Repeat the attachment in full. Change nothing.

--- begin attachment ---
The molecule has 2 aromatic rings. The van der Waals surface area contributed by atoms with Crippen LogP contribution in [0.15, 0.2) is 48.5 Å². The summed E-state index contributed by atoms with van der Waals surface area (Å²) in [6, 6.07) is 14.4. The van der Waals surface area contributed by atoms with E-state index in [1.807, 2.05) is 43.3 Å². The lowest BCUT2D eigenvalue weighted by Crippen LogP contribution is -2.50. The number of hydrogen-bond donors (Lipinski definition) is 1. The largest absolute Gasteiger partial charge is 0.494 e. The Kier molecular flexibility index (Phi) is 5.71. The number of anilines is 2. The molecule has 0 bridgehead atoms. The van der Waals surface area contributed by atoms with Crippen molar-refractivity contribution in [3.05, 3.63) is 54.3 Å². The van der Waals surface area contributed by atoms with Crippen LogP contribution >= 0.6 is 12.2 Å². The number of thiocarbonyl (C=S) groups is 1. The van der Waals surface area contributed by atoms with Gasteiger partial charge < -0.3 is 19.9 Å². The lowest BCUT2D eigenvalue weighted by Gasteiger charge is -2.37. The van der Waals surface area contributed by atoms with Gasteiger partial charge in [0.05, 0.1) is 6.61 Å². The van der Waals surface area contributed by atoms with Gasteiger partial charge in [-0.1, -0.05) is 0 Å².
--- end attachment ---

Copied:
The molecule has 2 aromatic rings. The van der Waals surface area contributed by atoms with Crippen LogP contribution in [0.15, 0.2) is 48.5 Å². The summed E-state index contributed by atoms with van der Waals surface area (Å²) in [6, 6.07) is 14.4. The van der Waals surface area contributed by atoms with E-state index in [1.807, 2.05) is 43.3 Å². The lowest BCUT2D eigenvalue weighted by Crippen LogP contribution is -2.50. The number of hydrogen-bond donors (Lipinski definition) is 1. The largest absolute Gasteiger partial charge is 0.494 e. The Kier molecular flexibility index (Phi) is 5.71. The number of anilines is 2. The molecule has 0 bridgehead atoms. The van der Waals surface area contributed by atoms with Crippen molar-refractivity contribution in [3.05, 3.63) is 54.3 Å². The van der Waals surface area contributed by atoms with Crippen LogP contribution >= 0.6 is 12.2 Å². The number of thiocarbonyl (C=S) groups is 1. The van der Waals surface area contributed by atoms with Gasteiger partial charge < -0.3 is 19.9 Å². The lowest BCUT2D eigenvalue weighted by Gasteiger charge is -2.37. The van der Waals surface area contributed by atoms with Gasteiger partial charge in [0.05, 0.1) is 6.61 Å². The van der Waals surface area contributed by atoms with Gasteiger partial charge in [-0.1, -0.05) is 0 Å².